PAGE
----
Chris Paul has been medically cleared to return to the Clippers

Chris Paul's on the comeback trail. (AP)
Chris Paul’s on the comeback trail. (AP)

Well, this is a neat post-All-Star-break/pre-trade-deadline surprise:

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That’s right: Chris Paul has been medically cleared to return to the floor for the Los Angeles Clippers, five weeks after undergoing surgery to repair a torn ligament in his left thumb.

That’s a speedy recovery for the nine-time All-Star. The initial recovery timeline laid out by the Clips was six to eight weeks, which could have kept him out into the second week of March. Instead, it looks like CP3 could be back in the fold as early as this weekend.

That, clearly, would be huge for the Clippers, who did their level best to weather the storm in their point guard’s absence, going 6-7 in 13 games without him before the All-Star break in a grueling stretch that featured two five-game road trips and two meetings with the rampaging Golden State Warriors, who walloped the Clips by a combined 59 points in those two contests.

The Clippers come out of the break with a brutal back-to-back, heading back to Oracle Arena for another matchup with the league-leading Dubs on Thursday night before returning home to take on the West’s No. 2 seed, the 43-13 San Antonio Spurs, on Friday night. Whether or not Paul takes the court in either of those games remains to be seen …

… but his return to the lineup would clearly provide a major boost to a squad that sits at 35-21, a half-game up on the Utah Jazz and two games ahead of the Memphis Grizzlies in the race for the fourth seed in the West and home-court advantage in the first round of the playoffs.

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Paul was playing characteristically brilliant ball before his injury, leading the league in steals per game at 2.3, and ranking fourth in assists per game at 9.7 a contest. He’s assisting on 50 percent of his teammates’ buckets during his time on the floor, the third-best mark in the league, and ranks fifth behind only James Harden, John Wall, Russell Westbrook and LeBron James in points created by direct assist.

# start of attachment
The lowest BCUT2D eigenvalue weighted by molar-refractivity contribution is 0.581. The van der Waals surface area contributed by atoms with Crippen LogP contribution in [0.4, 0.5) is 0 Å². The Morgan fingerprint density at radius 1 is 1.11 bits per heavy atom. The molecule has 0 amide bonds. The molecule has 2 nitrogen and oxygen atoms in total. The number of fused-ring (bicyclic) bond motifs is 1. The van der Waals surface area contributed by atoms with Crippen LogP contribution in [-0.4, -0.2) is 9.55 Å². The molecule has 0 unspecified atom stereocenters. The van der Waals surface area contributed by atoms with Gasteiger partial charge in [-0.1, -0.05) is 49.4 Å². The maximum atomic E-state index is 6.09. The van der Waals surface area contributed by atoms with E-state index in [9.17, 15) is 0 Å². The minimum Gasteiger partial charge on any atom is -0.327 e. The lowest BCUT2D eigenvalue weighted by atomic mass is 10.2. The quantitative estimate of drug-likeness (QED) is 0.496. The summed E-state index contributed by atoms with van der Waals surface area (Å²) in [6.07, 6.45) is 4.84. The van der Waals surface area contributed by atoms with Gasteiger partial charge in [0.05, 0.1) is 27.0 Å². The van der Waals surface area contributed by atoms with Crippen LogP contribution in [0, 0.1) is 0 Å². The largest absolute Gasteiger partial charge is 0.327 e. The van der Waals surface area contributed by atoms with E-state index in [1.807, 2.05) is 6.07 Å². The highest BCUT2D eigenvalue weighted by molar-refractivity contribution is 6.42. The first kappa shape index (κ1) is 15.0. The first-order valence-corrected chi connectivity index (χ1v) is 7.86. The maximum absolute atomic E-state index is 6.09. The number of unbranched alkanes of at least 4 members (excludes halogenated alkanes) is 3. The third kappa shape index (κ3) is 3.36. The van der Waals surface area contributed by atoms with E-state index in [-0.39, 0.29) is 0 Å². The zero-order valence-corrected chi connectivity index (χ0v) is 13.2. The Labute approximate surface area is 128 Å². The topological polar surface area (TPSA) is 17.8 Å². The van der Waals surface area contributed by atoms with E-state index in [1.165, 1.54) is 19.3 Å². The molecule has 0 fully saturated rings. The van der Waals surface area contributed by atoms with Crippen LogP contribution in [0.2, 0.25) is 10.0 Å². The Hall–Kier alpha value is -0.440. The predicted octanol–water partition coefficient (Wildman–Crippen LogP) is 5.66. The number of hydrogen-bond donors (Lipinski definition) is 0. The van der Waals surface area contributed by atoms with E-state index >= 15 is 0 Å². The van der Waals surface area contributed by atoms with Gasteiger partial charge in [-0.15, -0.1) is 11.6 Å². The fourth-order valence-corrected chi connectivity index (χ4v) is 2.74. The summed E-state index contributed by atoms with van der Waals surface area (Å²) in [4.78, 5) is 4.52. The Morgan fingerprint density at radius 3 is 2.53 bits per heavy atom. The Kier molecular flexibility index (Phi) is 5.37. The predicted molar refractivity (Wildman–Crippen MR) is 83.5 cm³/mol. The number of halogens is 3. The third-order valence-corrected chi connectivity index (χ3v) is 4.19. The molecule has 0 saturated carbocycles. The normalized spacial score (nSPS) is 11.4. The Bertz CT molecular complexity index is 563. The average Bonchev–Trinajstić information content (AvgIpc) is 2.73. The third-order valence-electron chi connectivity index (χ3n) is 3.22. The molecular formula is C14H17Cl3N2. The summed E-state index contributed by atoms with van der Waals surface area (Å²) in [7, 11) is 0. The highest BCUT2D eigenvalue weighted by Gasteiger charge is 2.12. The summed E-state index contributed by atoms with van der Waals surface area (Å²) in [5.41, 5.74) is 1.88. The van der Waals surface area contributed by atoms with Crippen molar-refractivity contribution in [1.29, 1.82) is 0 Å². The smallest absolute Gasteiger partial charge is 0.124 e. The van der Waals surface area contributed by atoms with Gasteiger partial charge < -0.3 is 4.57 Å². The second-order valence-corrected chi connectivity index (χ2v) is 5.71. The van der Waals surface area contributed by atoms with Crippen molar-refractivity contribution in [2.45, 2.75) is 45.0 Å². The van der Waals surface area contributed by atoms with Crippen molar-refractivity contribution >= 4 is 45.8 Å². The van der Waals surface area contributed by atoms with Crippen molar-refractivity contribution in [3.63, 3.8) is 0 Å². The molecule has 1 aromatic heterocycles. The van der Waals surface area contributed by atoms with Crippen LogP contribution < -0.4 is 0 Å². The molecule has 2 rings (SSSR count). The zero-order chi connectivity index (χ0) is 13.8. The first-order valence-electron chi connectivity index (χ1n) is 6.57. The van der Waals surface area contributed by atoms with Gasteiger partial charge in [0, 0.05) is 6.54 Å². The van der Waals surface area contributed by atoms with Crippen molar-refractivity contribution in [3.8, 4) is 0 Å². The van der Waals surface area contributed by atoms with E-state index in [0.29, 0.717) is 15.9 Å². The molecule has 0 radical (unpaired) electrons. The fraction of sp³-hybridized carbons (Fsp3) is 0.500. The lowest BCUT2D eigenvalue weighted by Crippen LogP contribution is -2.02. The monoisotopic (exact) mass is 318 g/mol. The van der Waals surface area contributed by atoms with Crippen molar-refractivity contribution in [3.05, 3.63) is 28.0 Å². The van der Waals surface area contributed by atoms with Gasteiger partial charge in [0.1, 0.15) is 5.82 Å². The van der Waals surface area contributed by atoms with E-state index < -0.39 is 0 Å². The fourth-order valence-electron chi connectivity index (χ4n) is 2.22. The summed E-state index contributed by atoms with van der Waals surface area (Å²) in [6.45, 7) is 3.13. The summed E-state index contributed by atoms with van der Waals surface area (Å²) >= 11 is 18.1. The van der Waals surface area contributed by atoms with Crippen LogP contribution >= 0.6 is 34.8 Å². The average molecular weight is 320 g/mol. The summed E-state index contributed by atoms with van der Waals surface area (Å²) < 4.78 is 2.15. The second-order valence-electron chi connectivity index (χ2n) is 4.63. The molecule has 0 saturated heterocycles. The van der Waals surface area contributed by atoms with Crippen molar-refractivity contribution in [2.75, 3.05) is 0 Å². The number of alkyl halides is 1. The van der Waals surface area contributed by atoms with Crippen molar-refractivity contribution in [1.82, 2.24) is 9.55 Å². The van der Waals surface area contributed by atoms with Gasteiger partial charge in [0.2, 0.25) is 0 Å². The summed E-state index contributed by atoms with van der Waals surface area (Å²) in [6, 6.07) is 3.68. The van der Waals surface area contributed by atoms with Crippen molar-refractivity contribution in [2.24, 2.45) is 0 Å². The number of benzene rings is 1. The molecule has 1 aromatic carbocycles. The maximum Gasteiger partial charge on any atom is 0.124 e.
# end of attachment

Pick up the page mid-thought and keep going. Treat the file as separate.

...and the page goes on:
He’s been one of the league’s most efficient pull-up shooters, isolation scorers, and high-volume pick-and-roll ball-handlers. He rarely gets chances to catch-and-shoot, since he’s just about always on the ball, but when he does, he shoots it about as accurately as Klay Thompson and Stephen Curry. Which is, y’know, very good.

As well as replacements Austin Rivers (15.8 points and 4.5 assists per game over the 13 contests without CP3, shooting 44.3 percent from the field and 42.2 percent from 3), Jamal Crawford (15.1 points and 3.4 assists, shooting 43.8 percent from the floor and 41.2 percent from deep) and Raymond Felton (9.6 points, 3.9 assists, 37.5 percent from long distance), and as stellar as Blake Griffin has begun to look after coming back from his own injury woes, there’s just no substitute for CP3. The Clippers have been a whopping 20 points per 100 possessions better with Paul on the floor than off it this season; their only chance of going toe-to-toe with the best of the West is getting Paul, Griffin, DeAndre Jordan and J.J. Redick fully healthy and back in rhythm by mid-April. Now, it seems, the Clips will get a bit more time to jell than we thought they might have before season’s end.

The jury’s still out on whether the Clippers will be able to add external help before Thursday at 3 p.m. Even if they can’t, though, getting back their biggest possible difference-maker a few weeks earlier than expected seems like a pretty great consolation prize.

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Dan Devine is an editor for Ball Don’t Lie on Yahoo Sports. Have a tip? Email him at or follow him on Twitter!